Award-winning Atlantic magazine senior editor and writer Ta-Nehisi Coates visited American University last week and spoke to a sold-out audience about race and reparations.
Nearly 300 people attended the event, which was sponsored by the College Dean's Office as part of the McCabe Lecture Series.
Coates discussed “The Case for Reparations,” his 16,000-word cover story for The Atlantic magazine. His talk was followed by a moderated discussion, led by AU literature professor Kyle Dargan, and questions from the audience.
Coates is one of the most well known journalists writing about race today. Novelist Walter Mosley called him “the young James Joyce of the hip hop generation.”
He was just named one of the POLITICO 50, a list of "the thinkers, doers, and dreamers changing American politics." The Root recently selected him as the top honoree of the Root 100—its list of the 100 most influential African American leaders, innovators, and culture shapers. And his Atlantic blog was chosen as one of the “25 Best in the World” by TIME magazine.
The Case for Reparations
The “Case for Reparations” cover story, which broke Atlantic website traffic records and sold out at bookstores across the country last summer, is one of the most talked-about works of recent nonfiction. In it, Coates traces the legacy of racial oppression in the United States: 250 years of enslavement, followed by 150 years of what Coates describes as systematic racism and the plunder of African Americans.
“Slavery is not a bump on the road. It is the road,” he said. “It was such a powerful social force, such a powerful social institution, that today I can only compare it to home ownership…Even if your ancestors didn’t own slaves, they aspired to owning slaves.”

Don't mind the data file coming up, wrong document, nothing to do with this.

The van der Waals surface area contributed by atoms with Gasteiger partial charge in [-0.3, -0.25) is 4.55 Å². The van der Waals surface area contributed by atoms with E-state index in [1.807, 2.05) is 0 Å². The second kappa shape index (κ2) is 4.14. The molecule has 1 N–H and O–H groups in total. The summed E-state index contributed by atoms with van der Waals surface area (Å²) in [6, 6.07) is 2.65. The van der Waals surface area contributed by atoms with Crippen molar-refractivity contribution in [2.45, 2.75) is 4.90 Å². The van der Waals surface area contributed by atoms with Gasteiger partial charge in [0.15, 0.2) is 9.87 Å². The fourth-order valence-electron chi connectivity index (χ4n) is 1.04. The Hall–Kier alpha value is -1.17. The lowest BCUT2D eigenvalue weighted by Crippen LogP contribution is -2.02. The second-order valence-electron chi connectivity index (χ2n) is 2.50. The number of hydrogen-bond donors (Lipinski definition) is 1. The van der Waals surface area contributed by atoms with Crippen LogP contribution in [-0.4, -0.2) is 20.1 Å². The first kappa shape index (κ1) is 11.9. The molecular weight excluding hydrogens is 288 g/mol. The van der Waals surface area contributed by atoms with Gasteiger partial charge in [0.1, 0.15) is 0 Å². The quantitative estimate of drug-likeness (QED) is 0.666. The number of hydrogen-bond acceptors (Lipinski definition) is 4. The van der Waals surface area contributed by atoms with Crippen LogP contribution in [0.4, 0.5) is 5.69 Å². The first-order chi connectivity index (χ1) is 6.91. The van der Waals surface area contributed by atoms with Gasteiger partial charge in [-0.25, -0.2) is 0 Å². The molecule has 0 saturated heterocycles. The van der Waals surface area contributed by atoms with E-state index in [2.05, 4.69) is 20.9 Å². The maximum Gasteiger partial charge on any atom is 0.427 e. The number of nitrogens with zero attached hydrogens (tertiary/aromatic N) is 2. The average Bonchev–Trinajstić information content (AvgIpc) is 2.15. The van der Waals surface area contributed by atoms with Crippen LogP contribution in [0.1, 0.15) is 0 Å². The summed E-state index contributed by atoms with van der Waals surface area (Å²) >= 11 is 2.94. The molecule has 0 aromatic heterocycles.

Reframing the Discussion
In the article and in his talk at AU, Coates’ goal is to reframe the discussion about race in America. As a nation, he said, we need to confront the past and the institutional racism that continues today.
“It’s not about what’s wrong with black people; rather, it’s what’s wrong with American history and society,” he said. “There is absolutely nothing wrong with black people in this country that the immediate cessation of white people wouldn’t immediately fix. American society needs to do some stuff—black people are just fine.”
Coates made a powerful argument for reparations to African Americans, not only for slavery, but also for subsequent generations of discrimination. “The end of the Civil War was not the end of pushing black people out of American society,” he said. He pointed to lynchings, school and church burnings, redlining, education segregation, and the incarceration of African American men. He identified government programs that excluded African Americans as they helped white Americans amass wealth, including the New Deal, Social Security, and the G.I. Bill.
The idea behind reparations, said Coates, is to reconcile the damage inflicted upon generations of African Americans. It’s to acknowledge the reasons behind the income gap between black and white Americans, and to publicly recognize that much of the wealth in the United States was built on the backs of African Americans.
“As black taxpayers we are given less than. We were paying taxes for a library we can’t use, a pool we can’t swim in, and education and university system that bars us from attending,” he said. This is plunder, and it’s why reparations are such a powerful way of looking at history,” he said. “We have to pay [reparations] because society did something in our name.”
When a student asked Coates how to talk about reparations to her peers, he replied, “I think this generation is all right. This generation has access to more information than any other generations. You are more informed than any other in American history. You elected the first black President,” he said.
“But your task remains the same as it has always been. It’s frustrating. It’s hard work.”
Coates said he does not expect to see reparations in his lifetime—or in his son’s lifetime. “The amount of work that needs to be done, I think, is the work of generations. This is a long, long fight.”